What Would Dad Have Wanted?

Frank had lived a varied and sometimes difficult life by the time he landed in the hospital with a mild stroke.  Like many middle-aged men, several factors contributed to his poor cardiovascular health, but his prognosis was decent.  However, he experienced a major heart attack soon after arriving, and despite valiant efforts he suffered severe anoxic brain injury before circulation could be restored.  Now lying in the ICU in a persistent vegetative state, decisions needed to be made regarding whether to continue life support via ventilator and feeding tubes.  But by whom?

As elsewhere, Oregon law defines this responsibility.  Frank had no advance directive, which would have specified his wishes.  He had no spouse, either, so the law defaulted to his five biological children.  Frank lived with his eldest, Samantha, who had visited him twice in the hospital, while Karen had been by his bedside for hours each day.  The two women were several years apart, born from different mothers, and the tension between them was palpable.  His other three children were estranged from Frank to varying degrees, but after some effort they were located and engaged.

A “goals of care” conference has been called to seek a decision.  I join several others gathered in person, including Samantha, Karen, and Karen’s sister Abigail, along with Dr. Jonas from palliative care, Frank’s ICU nurse, and others.  Joining by phone are a neurologist and other specialists consulting on Frank’s case, as well as the other two siblings, who do not live locally.

Dr. Jonas convenes the group and reviews Frank’s case, noting his status has not changed in days and there is no basis to believe it will.  The neurologist reviews the EEG data and other tests and offers a concurring assessment.  Frank’s ICU nurse summarizes her bedside observations, and also concurs.

Samantha, the eldest, is armed with internet research.  She grills the team with detailed questions and cites cases in the literature of “miraculous” recoveries from similar injuries.  The doctors acknowledge Frank’s chances of recovery are not absolute zero, but very, very small.  They do not oppose allowing a few more days, but they gently press the family for a timeline to make a decision.  Karen jumps in.

“I can’t believe Dad would ever have wanted to live like this.  You all know him, he’s so strong and proud, he would hate the thought of being helpless like he is in there.”

“He’s been living with me for the past three years,” Samantha retorts.  “Who are you to speak for what he would have wanted?  You’re saying you want to give up on him?”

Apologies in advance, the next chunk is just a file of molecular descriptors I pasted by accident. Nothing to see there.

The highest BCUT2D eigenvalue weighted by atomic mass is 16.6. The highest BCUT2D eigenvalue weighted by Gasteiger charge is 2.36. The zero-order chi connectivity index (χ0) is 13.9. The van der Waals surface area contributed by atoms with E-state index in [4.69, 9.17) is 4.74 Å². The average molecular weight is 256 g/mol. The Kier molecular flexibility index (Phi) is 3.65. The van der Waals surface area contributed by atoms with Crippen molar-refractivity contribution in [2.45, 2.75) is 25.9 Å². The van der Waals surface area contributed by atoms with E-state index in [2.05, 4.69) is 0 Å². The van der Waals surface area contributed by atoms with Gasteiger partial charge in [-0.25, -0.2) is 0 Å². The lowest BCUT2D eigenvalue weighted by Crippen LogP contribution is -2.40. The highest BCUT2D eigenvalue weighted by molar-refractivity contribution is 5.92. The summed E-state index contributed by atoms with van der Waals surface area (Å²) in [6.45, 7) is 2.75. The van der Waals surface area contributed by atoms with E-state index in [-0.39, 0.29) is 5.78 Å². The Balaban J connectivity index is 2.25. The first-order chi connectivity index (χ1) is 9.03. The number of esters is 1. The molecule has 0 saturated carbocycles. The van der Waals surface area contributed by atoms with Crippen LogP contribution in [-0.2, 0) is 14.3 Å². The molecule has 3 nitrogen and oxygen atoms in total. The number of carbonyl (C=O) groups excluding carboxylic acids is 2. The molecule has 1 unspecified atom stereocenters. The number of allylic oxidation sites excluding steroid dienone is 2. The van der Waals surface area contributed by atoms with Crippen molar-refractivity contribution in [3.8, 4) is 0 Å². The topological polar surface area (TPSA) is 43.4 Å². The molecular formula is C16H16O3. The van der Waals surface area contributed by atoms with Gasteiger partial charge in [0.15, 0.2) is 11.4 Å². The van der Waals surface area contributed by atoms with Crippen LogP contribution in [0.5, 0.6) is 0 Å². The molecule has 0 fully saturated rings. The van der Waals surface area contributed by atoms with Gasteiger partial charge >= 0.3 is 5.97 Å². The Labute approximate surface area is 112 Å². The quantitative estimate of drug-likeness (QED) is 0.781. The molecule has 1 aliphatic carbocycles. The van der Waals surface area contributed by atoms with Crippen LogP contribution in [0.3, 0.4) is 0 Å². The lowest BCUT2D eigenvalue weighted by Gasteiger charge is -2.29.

This argument devolves rapidly, and Dr. Jonas steps in to engage the other siblings.  Abigail quickly sides with Karen, as does Stephanie on the phone.  Frank’s only son refuses to express a viewpoint.

“This is ridiculous,” Samantha explodes.  “You guys haven’t come by to see Dad the whole time he’s been living with me.  You might be willing to give up on him, but I’m not.”  She turns to Dr. Jonas.  “So what happens now?”

Dr. Jonas pauses to restore calm, then proceeds.  “Our goal is to reach a consensus, but it’s not always possible.  If a consensus can’t be reached, the law specifies that the views of the majority prevail.  I know it may not seem fair, but it’s the law.”

Samantha scans the faces of her half-sisters in the room.  She screams, “I can’t believe you all are doing this to Dad,” and bolts from the room in tears.

After a few moments to gather ourselves, the remaining children are polled to affirm their wishes.  Frank is removed from life support later that day and dies shortly thereafter.

This is not the way anyone wants a life to end.  I wish I could say this case was unusual but it’s not, except for the level of animosity between family members.  I have participated in similar “goals of care” conferences where family members love and trust one another, but still agonize and disagree over this excruciating question:  What would Dad (or whoever) have wanted?

Few requests feel more daunting than deciding the fate of a loved one without their input.  As this story indicates, it places a tremendous burden on caregivers as well.  The advance directive seeks to relieve these burdens by giving a person the opportunity to speak for themselves while they still have capacity to do so.  Unfortunately, many people refuse or procrastinate on completing the form while healthy, and then, like Frank, experience an unexpectedly sudden decline.

Modern medical technology can be remarkably effective at saving a patient’s life, but it often cannot restore or stop the decline of that patient’s quality of life.  Each of us faces an increasing likelihood that we (or a loved one) will need to deal with the questions addressed by an advance directive: 

  • Who do I want to make decisions for me if I am not able?  As Frank’s case reveals, the law will decide for you if you don’t decide for yourself.
  • What constitutes an acceptable quality of life for me?  Is it important to me to be able to recognize and communicate with loved ones, or simply that I not be in interminable pain?  These are questions Frank’s children could only guess at.
  • What interventions am I willing to undergo to sustain my life?  Respirators, IV fluids, feeding tubes, and kidney dialysis can all play a critical role in treating disease and restoring or maintaining quality of life, but they can also sustain a life that many consider not worth living.

Nobody likes preparing a will, either, yet doing so is now common practice.  Why should we be any less diligent about specifying what happens to us while we are still alive than what happens to our stuff when we are dead?  In both cases our loved ones will be impacted by our failure to express our wishes.  In my view, if you have need for a will, then you need an advance directive, too.